5 ways to help your kids through divorce

You and your spouse may not agree on much anymore, but one thing you do agree on is that your children are very much a priority – especially as you approach a divorce.


While there’s no way to entirely eliminate the stress of your divorce from your children’s lives, you can take steps to mitigate the fallout.


1. Keep the focus on your children’s needs


As you make the transition from spouse to co-parents, it’s important to take a critical look at the apparent or emerging needs of your children, whether those are emotional, physical, psychological or financial. This can also give you a new “common ground” on which to build a good co-parenting relationship.


2. Stay visible, stay present and remain kind


Kids need both their parents present to cheer them on and celebrate important milestones – so encourage each other to show up to every band concert, play, parent-teacher conference and sports game. While you and your spouse may no longer be a couple, you’re still a team, and you have the privilege of raising the children together. 


3. Embrace the gift of an extended family


Don’t let your divorce affect the relationship your kids have with their extended family members. They can provide a valuable sense of continuity and support for your children. Although it may feel awkward at first, make sure that you encourage grandparents, aunts, uncles, cousins and other involved relatives to come around, call and stay connected to the kids.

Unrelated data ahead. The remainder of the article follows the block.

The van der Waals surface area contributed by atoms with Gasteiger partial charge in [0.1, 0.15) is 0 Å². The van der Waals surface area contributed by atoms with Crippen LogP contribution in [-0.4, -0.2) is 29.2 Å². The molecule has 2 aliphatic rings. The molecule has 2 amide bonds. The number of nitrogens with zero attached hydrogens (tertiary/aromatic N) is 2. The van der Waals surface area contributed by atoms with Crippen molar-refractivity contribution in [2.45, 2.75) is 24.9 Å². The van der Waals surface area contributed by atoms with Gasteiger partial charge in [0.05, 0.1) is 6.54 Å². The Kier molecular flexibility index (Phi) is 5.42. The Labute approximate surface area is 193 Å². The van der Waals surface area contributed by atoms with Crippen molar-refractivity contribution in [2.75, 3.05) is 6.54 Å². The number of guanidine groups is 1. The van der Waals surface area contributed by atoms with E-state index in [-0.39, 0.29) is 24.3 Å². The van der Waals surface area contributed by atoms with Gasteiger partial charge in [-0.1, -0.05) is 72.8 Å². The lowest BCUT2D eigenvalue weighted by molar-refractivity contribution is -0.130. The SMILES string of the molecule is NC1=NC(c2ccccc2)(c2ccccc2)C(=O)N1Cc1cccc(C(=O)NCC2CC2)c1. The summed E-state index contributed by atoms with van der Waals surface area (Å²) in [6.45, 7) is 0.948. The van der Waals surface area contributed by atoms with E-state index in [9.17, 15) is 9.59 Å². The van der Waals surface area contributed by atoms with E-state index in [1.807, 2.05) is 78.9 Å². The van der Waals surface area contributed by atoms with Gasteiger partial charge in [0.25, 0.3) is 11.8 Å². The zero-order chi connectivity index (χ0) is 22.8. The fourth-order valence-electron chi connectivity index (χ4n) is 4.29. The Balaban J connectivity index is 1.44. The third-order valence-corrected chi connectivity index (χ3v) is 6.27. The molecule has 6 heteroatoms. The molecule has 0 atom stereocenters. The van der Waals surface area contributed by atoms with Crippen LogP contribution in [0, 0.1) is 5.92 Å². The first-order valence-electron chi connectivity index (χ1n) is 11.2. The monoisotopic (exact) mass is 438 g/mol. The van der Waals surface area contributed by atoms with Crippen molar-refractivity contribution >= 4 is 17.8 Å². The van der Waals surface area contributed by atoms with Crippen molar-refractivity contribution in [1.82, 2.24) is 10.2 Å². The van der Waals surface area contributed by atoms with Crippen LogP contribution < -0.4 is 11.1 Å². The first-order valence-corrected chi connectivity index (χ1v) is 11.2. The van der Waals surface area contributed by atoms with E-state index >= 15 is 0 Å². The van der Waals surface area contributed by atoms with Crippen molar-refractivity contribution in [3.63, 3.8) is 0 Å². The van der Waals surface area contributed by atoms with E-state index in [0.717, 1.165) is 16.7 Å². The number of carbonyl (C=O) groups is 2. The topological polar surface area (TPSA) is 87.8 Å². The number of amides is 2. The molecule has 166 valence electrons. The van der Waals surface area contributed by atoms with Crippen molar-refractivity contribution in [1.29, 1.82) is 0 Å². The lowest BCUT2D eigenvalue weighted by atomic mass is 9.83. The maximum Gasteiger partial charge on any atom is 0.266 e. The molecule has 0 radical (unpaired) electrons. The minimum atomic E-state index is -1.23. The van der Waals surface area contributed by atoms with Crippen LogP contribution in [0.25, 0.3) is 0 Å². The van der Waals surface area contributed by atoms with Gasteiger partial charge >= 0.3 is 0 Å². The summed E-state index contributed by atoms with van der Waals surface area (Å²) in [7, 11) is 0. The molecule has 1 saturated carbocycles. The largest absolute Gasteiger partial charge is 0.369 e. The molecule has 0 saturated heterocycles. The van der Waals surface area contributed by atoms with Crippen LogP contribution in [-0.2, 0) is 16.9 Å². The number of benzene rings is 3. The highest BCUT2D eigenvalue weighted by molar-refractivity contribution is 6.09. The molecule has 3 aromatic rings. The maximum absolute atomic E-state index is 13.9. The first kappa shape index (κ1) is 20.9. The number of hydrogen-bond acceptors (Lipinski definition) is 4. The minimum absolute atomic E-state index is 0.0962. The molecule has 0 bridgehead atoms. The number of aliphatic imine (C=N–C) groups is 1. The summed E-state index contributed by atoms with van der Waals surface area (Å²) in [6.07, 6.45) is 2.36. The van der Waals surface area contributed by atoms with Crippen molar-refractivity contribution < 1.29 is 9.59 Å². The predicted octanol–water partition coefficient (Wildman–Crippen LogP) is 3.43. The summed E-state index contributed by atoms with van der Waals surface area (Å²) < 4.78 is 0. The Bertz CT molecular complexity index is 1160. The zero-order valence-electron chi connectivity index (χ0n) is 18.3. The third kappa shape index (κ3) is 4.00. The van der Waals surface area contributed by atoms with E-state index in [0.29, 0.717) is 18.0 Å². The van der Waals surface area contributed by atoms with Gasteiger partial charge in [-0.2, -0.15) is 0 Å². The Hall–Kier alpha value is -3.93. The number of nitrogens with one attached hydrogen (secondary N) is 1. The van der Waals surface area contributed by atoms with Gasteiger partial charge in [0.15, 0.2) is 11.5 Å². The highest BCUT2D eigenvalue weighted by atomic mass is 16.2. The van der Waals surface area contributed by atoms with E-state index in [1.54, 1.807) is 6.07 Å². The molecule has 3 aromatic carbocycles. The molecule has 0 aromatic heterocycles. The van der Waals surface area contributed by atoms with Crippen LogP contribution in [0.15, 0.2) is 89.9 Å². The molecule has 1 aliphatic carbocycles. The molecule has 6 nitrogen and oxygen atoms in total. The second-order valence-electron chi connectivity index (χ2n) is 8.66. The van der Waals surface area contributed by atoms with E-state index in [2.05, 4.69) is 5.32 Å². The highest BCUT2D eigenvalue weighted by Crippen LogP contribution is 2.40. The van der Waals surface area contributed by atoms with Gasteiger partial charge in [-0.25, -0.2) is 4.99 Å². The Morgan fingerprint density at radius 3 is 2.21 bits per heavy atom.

4. Work with your co-parent on all major decisions


Children thrive on routines and stability, so you need to work with your co-parent to try to establish predictable routines that the kids can follow at both houses. You and your co-parent also need to be equally involved in major decisions, such as when it comes time to choose your child’s school, medical care or religious instruction.

5. Consider mediation, arbitration or a collaborative process for your divorce.


Research says that parental conflict during (or after) a divorce is more detrimental to child development than the divorce itself. Instead of fighting everything out through litigation, aim for a cooperative approach and conscious uncoupling. Mediation, arbitration and collaborative law are all good alternatives.


An effective parenting plan that is customized to your family’s unique needs can help create a framework you can use moving forward.